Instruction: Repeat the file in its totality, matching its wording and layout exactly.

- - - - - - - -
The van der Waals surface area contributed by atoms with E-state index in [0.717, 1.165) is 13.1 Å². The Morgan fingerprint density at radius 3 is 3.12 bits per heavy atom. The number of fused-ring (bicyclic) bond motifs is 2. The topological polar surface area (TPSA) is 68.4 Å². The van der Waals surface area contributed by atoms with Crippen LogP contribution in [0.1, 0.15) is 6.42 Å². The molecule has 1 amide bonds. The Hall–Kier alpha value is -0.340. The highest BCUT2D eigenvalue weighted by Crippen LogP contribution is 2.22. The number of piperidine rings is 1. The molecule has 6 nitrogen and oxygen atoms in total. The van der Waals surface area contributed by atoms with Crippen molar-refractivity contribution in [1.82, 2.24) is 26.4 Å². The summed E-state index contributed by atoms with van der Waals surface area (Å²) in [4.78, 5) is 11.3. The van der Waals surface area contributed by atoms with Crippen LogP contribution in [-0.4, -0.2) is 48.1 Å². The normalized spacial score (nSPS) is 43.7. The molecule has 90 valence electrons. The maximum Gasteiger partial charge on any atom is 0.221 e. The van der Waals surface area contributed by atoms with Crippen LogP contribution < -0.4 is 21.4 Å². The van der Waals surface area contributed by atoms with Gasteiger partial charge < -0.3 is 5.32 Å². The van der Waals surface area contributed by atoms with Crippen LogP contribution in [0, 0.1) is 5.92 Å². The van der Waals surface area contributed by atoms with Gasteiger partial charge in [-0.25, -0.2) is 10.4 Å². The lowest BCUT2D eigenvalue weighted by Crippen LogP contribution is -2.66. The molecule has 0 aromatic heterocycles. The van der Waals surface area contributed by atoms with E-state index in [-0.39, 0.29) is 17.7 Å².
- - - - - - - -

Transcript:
The van der Waals surface area contributed by atoms with E-state index in [0.717, 1.165) is 13.1 Å². The Morgan fingerprint density at radius 3 is 3.12 bits per heavy atom. The number of fused-ring (bicyclic) bond motifs is 2. The topological polar surface area (TPSA) is 68.4 Å². The van der Waals surface area contributed by atoms with Crippen LogP contribution in [0.1, 0.15) is 6.42 Å². The molecule has 1 amide bonds. The Hall–Kier alpha value is -0.340. The highest BCUT2D eigenvalue weighted by Crippen LogP contribution is 2.22. The number of piperidine rings is 1. The molecule has 6 nitrogen and oxygen atoms in total. The van der Waals surface area contributed by atoms with Crippen molar-refractivity contribution in [1.82, 2.24) is 26.4 Å². The summed E-state index contributed by atoms with van der Waals surface area (Å²) in [4.78, 5) is 11.3. The van der Waals surface area contributed by atoms with Crippen LogP contribution in [-0.4, -0.2) is 48.1 Å². The normalized spacial score (nSPS) is 43.7. The molecule has 90 valence electrons. The maximum Gasteiger partial charge on any atom is 0.221 e. The van der Waals surface area contributed by atoms with Crippen LogP contribution < -0.4 is 21.4 Å². The van der Waals surface area contributed by atoms with Gasteiger partial charge < -0.3 is 5.32 Å². The van der Waals surface area contributed by atoms with Crippen LogP contribution in [0, 0.1) is 5.92 Å². The van der Waals surface area contributed by atoms with Gasteiger partial charge in [-0.25, -0.2) is 10.4 Å². The lowest BCUT2D eigenvalue weighted by Crippen LogP contribution is -2.66. The molecule has 0 aromatic heterocycles. The van der Waals surface area contributed by atoms with E-state index in [-0.39, 0.29) is 17.7 Å².